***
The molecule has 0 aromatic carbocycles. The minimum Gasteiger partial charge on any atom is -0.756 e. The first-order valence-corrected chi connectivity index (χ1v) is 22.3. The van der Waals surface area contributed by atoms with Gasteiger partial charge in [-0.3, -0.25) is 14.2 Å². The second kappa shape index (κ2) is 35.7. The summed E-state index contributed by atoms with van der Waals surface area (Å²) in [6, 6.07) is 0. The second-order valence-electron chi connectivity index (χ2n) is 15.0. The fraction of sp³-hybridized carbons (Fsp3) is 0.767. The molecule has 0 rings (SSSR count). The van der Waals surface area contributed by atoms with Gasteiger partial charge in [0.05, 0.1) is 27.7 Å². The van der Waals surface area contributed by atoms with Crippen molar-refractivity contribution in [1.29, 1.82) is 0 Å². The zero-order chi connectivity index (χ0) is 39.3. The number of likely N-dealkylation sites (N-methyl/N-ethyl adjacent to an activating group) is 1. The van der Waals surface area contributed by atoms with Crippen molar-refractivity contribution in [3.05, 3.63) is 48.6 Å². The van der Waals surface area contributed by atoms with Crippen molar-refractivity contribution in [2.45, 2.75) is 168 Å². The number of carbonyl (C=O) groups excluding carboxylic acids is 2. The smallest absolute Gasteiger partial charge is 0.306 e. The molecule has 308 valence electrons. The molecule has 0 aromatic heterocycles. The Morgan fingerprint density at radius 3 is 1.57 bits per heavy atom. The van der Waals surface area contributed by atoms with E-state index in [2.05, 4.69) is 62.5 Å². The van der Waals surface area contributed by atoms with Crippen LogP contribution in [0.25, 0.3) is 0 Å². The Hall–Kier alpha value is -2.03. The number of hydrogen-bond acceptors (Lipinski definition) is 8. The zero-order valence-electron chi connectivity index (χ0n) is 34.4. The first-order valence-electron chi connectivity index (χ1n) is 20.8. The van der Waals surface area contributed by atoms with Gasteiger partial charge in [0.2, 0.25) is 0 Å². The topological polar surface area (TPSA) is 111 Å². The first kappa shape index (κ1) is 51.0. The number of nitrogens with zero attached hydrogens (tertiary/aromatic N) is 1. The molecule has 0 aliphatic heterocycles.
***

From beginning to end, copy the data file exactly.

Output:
The molecule has 0 aromatic carbocycles. The minimum Gasteiger partial charge on any atom is -0.756 e. The first-order valence-corrected chi connectivity index (χ1v) is 22.3. The van der Waals surface area contributed by atoms with Gasteiger partial charge in [-0.3, -0.25) is 14.2 Å². The second kappa shape index (κ2) is 35.7. The summed E-state index contributed by atoms with van der Waals surface area (Å²) in [6, 6.07) is 0. The second-order valence-electron chi connectivity index (χ2n) is 15.0. The fraction of sp³-hybridized carbons (Fsp3) is 0.767. The molecule has 0 rings (SSSR count). The van der Waals surface area contributed by atoms with Gasteiger partial charge in [0.05, 0.1) is 27.7 Å². The van der Waals surface area contributed by atoms with Crippen molar-refractivity contribution in [1.29, 1.82) is 0 Å². The zero-order chi connectivity index (χ0) is 39.3. The number of likely N-dealkylation sites (N-methyl/N-ethyl adjacent to an activating group) is 1. The van der Waals surface area contributed by atoms with Crippen molar-refractivity contribution in [3.05, 3.63) is 48.6 Å². The van der Waals surface area contributed by atoms with Crippen molar-refractivity contribution in [2.45, 2.75) is 168 Å². The number of carbonyl (C=O) groups excluding carboxylic acids is 2. The smallest absolute Gasteiger partial charge is 0.306 e. The molecule has 308 valence electrons. The molecule has 0 aromatic heterocycles. The Morgan fingerprint density at radius 3 is 1.57 bits per heavy atom. The van der Waals surface area contributed by atoms with E-state index in [2.05, 4.69) is 62.5 Å². The van der Waals surface area contributed by atoms with Crippen LogP contribution in [0.25, 0.3) is 0 Å². The Hall–Kier alpha value is -2.03. The number of hydrogen-bond acceptors (Lipinski definition) is 8. The zero-order valence-electron chi connectivity index (χ0n) is 34.4. The first-order valence-electron chi connectivity index (χ1n) is 20.8. The van der Waals surface area contributed by atoms with Gasteiger partial charge in [0.2, 0.25) is 0 Å². The topological polar surface area (TPSA) is 111 Å². The first kappa shape index (κ1) is 51.0. The number of nitrogens with zero attached hydrogens (tertiary/aromatic N) is 1. The molecule has 0 aliphatic heterocycles.